The court established that over the 17-month period of his employment, Troester’s unpaid time totaled approximately 12 hours and 50 minutes. At the then-applicable minimum wage of $8 per hour, this unpaid time added up to $102.67.

      The effect of the ruling outside California isn't clear. However, it may cause some national retailers to reexamine their policies for employees who routinely open and close facilities and who are not compensated for that time.

      National chains like Starbucks might be affected most. A Starbucks spokesperson told the Los Angeles Times the company is disappointed with the ruling and "will await further disposition of the case before the 9th Circuit as the appeal process continues.”

      The California Supreme Court has ruled that the way in which nearly every retail store operates violates wage and hour laws.In most businesses, employe...
      Read lessRead more

      Gas prices hold steady over the last week

      Fluctuation in oil supplies has had little effect at the pump

      Consumers found fairly stable gas prices over the last week, even as the oil industry reported a significant drop in U.S. supplies.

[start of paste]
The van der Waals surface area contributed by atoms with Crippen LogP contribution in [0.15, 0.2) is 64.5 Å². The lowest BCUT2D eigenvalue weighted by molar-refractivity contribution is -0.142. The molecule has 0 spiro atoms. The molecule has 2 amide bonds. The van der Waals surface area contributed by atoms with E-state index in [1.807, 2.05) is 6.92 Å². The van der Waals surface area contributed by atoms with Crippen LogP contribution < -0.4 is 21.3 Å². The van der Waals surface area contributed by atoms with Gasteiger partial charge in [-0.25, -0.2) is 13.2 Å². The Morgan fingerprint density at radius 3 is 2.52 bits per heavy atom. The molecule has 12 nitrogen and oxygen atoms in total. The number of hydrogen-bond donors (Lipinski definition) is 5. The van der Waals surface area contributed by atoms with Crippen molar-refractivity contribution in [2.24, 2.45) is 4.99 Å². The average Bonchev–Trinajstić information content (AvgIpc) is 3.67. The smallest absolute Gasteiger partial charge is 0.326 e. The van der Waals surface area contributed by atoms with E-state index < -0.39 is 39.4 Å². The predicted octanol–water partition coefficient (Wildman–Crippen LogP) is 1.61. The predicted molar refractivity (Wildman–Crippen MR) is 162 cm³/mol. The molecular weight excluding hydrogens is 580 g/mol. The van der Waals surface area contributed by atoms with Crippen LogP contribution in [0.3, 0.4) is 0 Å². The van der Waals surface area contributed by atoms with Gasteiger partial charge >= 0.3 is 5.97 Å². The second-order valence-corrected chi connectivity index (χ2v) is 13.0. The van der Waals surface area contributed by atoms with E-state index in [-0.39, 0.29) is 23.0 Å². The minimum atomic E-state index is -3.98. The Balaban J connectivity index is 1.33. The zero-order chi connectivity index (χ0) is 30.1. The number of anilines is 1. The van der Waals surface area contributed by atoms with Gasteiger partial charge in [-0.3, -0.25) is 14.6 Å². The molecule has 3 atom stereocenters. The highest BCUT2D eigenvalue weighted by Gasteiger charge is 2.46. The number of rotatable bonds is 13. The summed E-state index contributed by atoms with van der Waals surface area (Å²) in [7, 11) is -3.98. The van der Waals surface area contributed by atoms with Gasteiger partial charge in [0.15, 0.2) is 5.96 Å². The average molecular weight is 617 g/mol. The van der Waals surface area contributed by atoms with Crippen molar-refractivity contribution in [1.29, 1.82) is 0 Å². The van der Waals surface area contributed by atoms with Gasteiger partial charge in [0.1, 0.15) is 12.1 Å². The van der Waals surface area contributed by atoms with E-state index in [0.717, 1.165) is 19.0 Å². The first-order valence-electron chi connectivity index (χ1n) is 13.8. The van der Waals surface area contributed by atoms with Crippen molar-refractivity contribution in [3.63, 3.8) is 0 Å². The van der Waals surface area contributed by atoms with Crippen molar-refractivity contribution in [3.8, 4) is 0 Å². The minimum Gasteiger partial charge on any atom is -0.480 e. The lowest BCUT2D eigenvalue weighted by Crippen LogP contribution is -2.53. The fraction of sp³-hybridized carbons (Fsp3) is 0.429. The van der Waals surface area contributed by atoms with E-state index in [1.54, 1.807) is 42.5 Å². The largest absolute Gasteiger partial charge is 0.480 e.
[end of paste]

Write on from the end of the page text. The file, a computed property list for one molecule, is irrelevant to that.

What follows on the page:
For the week ending on July 20, U.S. crude oil inventories fell by 6.2 million barrels, giving up the gain of nearly the same amount in the previous week. The rise and fall of oil stockpiles barely phased refiners and gasoline wholesalers.

      "The tightened domestic crude supply amid robust global gasoline demand and high global crude demand will likely sustain the more expensive crude oil prices seen this year into the foreseeable future," AAA said in an analysis. "This trend will keep gas prices high throughout the remainder of the summer and possibly into fall."

      The AAA Fuel Gauge Survey shows the average price of regular gasoline is $2.85 a gallon, the same as last Friday and nearly the same as a month ago. However, it's up about 57 cents a gallon more than this time a year ago.

      Today's average price of premium gasoline is $3.39 a gallon, a penny less than last week. The average price of diesel fuel is $3.15, also a penny lower than last week.

      "If demand and supply stay consistent, prices have the potential to stabilize, barring any major events – geopolitical or natural disasters,” said AAA spokesperson Jeanette Casselano.